Share this story

 | By Maria Servold

Family Pilgrimages Build Faith Through Travel

There’s nothing like a shared experience to bring people together, and one family in the Diocese of Lansing makes a point to share the experience of pilgrimage in order to grow and strengthen their family faith life. 

The Flannery family of Hillsdale, made up of parents Patrick and Emily, and children Aidan, Declan, Claire, Monica, Martin, Matthew, and Rose, began a tradition more than 10 years ago of taking family pilgrimages to a special holy site, church, or shrine to celebrate a child’s first Communion.

Some of their trips have been to places within the diocese, while others have been as far as away as upstate New York and Alabama.

When Aiden, now a student at Franciscan University, was making his first Communion more than 10 years ago, the family watched a documentary about the National Shrine of Our Lady of Champion in Wisconsin.

“I just had this feeling we should go visit it,” Pat says. “We ended up driving all the way over there and it was a great experience.”

Slowly, it became a family tradition, and the Flannerys have since visited (among other places) St. Anthony’s Chapel in Pittsburgh, the St. Elizabeth Ann Seton Shrine in Maryland, EWTN headquarters and the Shrine of the Most Blessed Sacrament of Our Lady of the Angels Monastery in Alabama, and most recently, Our Lady of Victory National Shrine and Basilica in New York, which Pat says is a “can’t miss.”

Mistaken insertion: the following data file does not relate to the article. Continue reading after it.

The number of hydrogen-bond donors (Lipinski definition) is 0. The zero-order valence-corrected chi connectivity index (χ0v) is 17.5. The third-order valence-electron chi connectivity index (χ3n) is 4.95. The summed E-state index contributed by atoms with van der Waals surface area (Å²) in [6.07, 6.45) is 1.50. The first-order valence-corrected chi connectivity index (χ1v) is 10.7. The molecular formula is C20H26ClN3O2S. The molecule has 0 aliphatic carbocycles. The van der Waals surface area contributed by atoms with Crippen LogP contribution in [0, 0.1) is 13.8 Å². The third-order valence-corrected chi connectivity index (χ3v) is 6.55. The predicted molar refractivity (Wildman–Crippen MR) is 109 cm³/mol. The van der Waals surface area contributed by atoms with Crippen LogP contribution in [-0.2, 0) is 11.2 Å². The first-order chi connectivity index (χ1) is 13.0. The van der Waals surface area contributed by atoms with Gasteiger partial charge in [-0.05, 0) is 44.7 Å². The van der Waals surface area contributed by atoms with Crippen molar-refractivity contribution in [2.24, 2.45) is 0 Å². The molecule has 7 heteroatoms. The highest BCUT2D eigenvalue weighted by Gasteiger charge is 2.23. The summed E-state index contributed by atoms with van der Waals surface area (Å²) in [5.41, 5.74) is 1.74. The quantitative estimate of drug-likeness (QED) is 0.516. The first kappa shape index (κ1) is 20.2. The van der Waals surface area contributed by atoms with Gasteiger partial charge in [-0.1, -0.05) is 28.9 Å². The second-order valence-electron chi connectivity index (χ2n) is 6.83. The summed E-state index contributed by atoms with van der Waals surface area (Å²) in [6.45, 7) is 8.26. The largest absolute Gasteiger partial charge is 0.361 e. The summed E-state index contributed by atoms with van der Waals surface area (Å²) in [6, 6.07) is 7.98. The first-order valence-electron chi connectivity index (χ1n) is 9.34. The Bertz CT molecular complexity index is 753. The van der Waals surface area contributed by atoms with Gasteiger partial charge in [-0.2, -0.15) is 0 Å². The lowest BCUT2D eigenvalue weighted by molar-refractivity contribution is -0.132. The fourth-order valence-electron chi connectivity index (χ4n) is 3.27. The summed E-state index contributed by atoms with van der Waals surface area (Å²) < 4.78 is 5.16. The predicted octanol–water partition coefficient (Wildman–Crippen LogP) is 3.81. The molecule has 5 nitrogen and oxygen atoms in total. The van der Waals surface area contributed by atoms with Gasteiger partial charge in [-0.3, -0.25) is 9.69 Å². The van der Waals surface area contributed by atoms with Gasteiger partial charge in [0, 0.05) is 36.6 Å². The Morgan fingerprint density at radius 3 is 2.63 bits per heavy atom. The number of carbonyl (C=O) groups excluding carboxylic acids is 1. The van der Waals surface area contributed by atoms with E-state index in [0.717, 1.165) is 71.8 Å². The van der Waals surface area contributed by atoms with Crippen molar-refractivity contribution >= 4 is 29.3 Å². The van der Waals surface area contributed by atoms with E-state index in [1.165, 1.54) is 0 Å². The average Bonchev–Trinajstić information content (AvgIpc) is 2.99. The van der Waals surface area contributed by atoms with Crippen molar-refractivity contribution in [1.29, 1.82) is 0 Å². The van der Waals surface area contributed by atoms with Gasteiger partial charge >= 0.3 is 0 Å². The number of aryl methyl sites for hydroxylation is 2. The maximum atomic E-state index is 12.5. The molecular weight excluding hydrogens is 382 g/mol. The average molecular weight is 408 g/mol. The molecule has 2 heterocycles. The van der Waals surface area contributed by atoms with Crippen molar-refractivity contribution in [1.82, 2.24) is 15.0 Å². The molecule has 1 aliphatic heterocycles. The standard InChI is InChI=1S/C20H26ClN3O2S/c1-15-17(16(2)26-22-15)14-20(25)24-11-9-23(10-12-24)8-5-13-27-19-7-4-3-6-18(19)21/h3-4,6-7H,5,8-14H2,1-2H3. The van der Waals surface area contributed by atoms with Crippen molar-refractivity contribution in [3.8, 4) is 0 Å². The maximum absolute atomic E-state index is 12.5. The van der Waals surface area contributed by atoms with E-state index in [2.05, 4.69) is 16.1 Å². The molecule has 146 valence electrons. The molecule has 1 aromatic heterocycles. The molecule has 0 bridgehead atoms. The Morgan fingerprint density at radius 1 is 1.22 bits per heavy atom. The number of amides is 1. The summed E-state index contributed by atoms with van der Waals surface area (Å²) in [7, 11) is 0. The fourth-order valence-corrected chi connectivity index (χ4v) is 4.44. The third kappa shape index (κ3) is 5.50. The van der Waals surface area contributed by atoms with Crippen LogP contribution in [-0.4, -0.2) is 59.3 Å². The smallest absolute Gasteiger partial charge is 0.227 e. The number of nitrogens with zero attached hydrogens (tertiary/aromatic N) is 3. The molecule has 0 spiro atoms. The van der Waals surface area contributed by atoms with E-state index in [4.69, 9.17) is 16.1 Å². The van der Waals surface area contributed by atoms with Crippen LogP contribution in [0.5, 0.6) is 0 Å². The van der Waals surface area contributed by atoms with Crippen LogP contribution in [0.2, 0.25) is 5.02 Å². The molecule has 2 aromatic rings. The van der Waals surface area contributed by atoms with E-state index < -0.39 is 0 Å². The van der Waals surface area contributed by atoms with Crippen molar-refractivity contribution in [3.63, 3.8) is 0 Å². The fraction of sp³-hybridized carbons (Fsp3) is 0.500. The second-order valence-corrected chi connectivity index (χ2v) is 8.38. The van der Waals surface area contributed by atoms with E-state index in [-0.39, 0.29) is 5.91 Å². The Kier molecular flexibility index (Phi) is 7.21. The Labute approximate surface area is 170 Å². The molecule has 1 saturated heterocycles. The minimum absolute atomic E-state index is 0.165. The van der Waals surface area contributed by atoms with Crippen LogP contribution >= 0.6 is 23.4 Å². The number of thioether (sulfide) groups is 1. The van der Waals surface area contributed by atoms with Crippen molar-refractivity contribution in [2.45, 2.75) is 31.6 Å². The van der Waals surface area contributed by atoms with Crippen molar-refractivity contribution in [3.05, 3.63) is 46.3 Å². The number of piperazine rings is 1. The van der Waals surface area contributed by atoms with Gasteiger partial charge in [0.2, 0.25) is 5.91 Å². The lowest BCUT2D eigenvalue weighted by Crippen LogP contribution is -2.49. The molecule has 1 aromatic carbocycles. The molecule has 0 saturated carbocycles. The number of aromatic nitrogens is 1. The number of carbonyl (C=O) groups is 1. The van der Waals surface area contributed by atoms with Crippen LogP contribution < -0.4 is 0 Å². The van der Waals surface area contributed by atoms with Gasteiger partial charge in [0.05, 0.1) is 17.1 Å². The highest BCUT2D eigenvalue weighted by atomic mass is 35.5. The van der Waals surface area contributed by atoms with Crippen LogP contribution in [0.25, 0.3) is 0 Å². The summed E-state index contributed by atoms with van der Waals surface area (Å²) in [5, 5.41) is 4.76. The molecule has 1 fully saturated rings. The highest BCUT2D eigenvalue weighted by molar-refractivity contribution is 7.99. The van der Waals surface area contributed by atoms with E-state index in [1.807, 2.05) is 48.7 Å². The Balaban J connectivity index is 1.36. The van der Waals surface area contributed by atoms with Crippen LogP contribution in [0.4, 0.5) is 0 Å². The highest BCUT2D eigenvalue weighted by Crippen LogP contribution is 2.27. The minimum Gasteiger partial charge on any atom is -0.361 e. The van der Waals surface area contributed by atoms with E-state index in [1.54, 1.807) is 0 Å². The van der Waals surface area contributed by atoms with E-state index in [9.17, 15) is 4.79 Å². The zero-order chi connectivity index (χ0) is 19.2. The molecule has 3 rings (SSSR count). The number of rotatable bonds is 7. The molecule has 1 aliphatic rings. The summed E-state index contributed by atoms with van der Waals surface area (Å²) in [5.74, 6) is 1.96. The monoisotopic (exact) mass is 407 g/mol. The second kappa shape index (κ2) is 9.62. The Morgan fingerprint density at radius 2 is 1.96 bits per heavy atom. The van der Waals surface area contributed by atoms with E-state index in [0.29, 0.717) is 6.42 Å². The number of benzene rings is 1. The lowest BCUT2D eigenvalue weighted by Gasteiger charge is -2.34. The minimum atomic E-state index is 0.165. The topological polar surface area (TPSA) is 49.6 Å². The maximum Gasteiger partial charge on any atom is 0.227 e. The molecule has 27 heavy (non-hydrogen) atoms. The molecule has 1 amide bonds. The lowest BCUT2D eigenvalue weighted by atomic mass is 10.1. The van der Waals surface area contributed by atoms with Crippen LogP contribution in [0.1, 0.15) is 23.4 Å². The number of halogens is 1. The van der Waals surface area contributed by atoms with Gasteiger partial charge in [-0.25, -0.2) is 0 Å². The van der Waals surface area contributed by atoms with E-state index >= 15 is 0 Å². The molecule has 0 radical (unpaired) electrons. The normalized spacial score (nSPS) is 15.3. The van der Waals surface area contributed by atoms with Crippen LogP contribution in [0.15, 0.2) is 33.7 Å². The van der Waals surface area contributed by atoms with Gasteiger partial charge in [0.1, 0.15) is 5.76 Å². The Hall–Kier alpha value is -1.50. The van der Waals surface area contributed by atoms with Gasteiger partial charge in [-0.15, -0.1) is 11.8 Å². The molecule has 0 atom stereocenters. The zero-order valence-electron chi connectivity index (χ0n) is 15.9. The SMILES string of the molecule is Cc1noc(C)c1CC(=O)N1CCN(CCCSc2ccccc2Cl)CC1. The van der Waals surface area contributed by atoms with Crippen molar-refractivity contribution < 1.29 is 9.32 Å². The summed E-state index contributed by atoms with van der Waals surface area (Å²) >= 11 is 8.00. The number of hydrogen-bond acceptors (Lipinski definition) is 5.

“We’ve done this for every one of our children, so it’s a nice memory for them,” he says. “It makes it so you have conversations afterward. It’s a more focused day than if you just were home or even went to normal Mass.”

Emily adds that the trips allow lots of opportunities for the family to build their faith together, as they pray during the journey and when they are at the pilgrimage site. 

In Michigan, the Flannerys have visited St. Joseph Shrine in Brooklyn, which features an outdoor Stations of the Cross; the Solanus Casey Center in Detroit; and the Cross in the Woods Shrine in Indian River. 

Pat says doing a pilgrimage for a family vocation helps focus the trip.

“We’re making a journey to grow closer to God,” he says. “It helps the kids to see all these different churches and shrines, and by default, you’re going to Mass. It also fosters discussion.”

Even if the Flannerys are on a “normal” vacation, Pat says, they’ll make a point to visit a church or cathedral in whatever city they’re in. 

“Whenever we walk into a church on these trips, most of the kids will kneel and pray,” Emily says. “Some get up quickly, some will stay awhile. These pilgrimages encourage them to talk with Jesus and develop their personal relationship with Him.”

In particular, Pat adds, visiting places that describe and celebrate the lives of local people who did great things in a particular area is formative for his children, like Solanus Casey in Detroit or Father Nelson Baker at Our Lady of Victory in New York. 

“It’s been a great thing we’ve really enjoyed,” he says. “Now it’s a thing of ours.”